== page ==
By Soha Elsirgany
Photos courtesy of Soha Elsirgany
Radiant with charisma and energy, and armed with his signature deep baritone voice, Amitabh Bachchan’s presence on the silver screen has enchanted viewers from around the world in a career spanning four decades. As part of the recent India by the Nile festival, a raving Egyptian audience welcomed Indian mega star Amitabh Bachchan at the Cairo Opera House in April.
Amitabh Bachchan, whose name translates to Infinite Light or Unending Brilliance, is not just a mega star in India, but has gained international cult status over the years. Dubbed “the angry young man” of Indian films in the 1970’s, Bachchan’s charming and fiery yet down-to-earth characters on-screen may remind Egyptians of a young Ahmed Zaki in films like Kaborya and Mr. Karate. Off-screen, Bachchan is more reminiscent of Omar Sharif, and he speaks of film and art with intellectual insight and perspective.
In front of an audience that excitedly anticipated his visit at the Cairo Opera House’s main hall, Bachchan had a conversation with Indian journalist Sidharth Bhatia on what makes him so popular to Egyptian audiences and why Indian films are so widely viewed.
A Look into Bollywood
“Indian films are larger than life, yet of it,” says Bachchan in conversation with Bhatia. He explains that with their mixture of humor, drama, music, depth, and fun, Indian movies center on raw human emotions and familial ties.
“Sometimes people want to escape from a hard life or from their everyday struggles. In Bollywood, there is the triumph of good over evil with a hero that takes care of everything and it is very satisfying to watch – I think it is what everyone wishes for,” says Bachchan.
Indian films, especially the older ones, do have running themes and an epic-like quality; these are the ingredients that lead audiences to liken ordinary events or stories to Indian movies.“My films portray a certain kind of universe where someone at the very bottom can rise up and triumph over the hierarchy,” explains Bachchan.
Considering that India has many religious faiths and subcultures, Indian films must appeal to the diversity of local audiences as well; Bachchan notes: “Indian films are meant to be seen by everyone. To make each corner of the country accept them and like them.”
Though still active in cinema nowadays, Bachchan comes from the era of the 70’s, 80’s and 90’s, when films had a different rhythm.
“Globalization is changing Bollywood, and there is great competition as we have 800 television channels now. But people are experimenting with new thoughts and ideas and with new technologies,” he says. “Perhaps some of the lyricism and poetry of the script is lost in comparison to older films. Now, our narration is more rapid.”
Fate Lines: A Life of Drama
Combat scenes and tragedy are common in Bachchan’s films, yet the prolific star has suffered many accidents and physical challenges off-screen as well. In addition to living with asthma, Bachchan also endures myasthenia gravis – a rare muscular disorder, a stomach hernia, cirrhosis of the liver, tuberculosis on his spinal cord, and a neck surgery that resulted in the loss of his shoulder muscle.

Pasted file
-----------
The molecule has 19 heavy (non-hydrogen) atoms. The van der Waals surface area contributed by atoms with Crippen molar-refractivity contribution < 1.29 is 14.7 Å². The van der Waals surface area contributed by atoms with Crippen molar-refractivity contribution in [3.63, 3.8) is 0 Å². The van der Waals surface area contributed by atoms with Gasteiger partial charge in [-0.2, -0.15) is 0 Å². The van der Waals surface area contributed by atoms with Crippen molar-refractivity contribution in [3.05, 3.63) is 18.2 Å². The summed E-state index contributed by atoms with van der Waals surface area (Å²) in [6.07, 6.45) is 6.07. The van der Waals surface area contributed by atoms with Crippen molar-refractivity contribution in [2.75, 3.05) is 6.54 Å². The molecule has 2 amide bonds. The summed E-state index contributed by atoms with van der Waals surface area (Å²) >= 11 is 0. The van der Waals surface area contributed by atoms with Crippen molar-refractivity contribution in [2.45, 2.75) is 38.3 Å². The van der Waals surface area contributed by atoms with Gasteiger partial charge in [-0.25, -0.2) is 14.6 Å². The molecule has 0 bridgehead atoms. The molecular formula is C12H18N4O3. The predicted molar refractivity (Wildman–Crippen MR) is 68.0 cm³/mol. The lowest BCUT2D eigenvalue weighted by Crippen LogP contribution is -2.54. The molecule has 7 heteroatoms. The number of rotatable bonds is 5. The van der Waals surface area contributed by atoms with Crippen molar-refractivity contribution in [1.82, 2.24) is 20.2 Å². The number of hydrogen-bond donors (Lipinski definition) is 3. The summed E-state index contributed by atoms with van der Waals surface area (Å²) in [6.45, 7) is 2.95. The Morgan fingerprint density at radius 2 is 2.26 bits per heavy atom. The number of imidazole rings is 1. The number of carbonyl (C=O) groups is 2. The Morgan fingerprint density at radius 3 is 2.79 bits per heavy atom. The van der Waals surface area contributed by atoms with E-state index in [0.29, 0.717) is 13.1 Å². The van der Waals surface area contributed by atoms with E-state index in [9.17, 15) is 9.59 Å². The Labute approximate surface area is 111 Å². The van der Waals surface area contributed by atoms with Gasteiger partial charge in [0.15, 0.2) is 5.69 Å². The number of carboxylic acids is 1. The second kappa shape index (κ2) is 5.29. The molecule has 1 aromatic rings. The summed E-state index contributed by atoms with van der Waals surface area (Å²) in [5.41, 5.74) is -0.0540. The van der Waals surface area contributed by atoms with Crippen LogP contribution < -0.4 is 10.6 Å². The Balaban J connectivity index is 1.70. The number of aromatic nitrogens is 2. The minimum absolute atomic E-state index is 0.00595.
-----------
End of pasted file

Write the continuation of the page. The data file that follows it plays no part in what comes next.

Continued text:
In 1982, he had an accident on the set of Coolie, famous as “the Coolie accident,” when actor Puneet Issar punched him in the stomach during a fight scene, leaving him with a severe intestinal injury.
It was reported that the star bowed to the crew, celebrating a perfect shot, before collapsing in pain minutes later. The drama of Bachchan lying in a hospital bed between life and death for a week drove people all over India mad.
“People were walking backwards,” Bachchan says, adding that fans offered all sorts of sacrifices to spare their own life in return for their beloved hero’s wellness.
In 1984, during the Diwali festival of lights, Bachchan was lighting a firework when it exploded in his hand. The accident left his palm completely burnt. “I used to joke with the doctors that they could change the fate lines on my palm and change my fate while healing my hand,” he says lightheartedly.
Despite these enormous physical challenges, Big B is as invincible as his Indian heroes; he continues to takes on new roles, some of them with more eccentric characters, all of them out of his comfort zone.
“As you age, you cannot be the leading man anymore. I enjoy the new roles, but it’s a great challenge for me as an actor to play characters I haven’t played before. It’s exciting for me to not be doing the same thing over and over again,” he says.
Bachchan has been approached by many young directors, and has been flexible to the currents shifting the Indian film scene. “The young generation is aggressive and confident, and I admire their energy. More recently, a lot of Indian films have taken up subjects that may not have been seen before. People want to see something different, something closer to reality. We call it Niche Cinema,” he says.
Bachchan’s classics, however, remain dearest to his Egyptian fans, and his hit film Amar Akbar Anthony, which was screened after the talk, aroused a welcome nostalgia in many.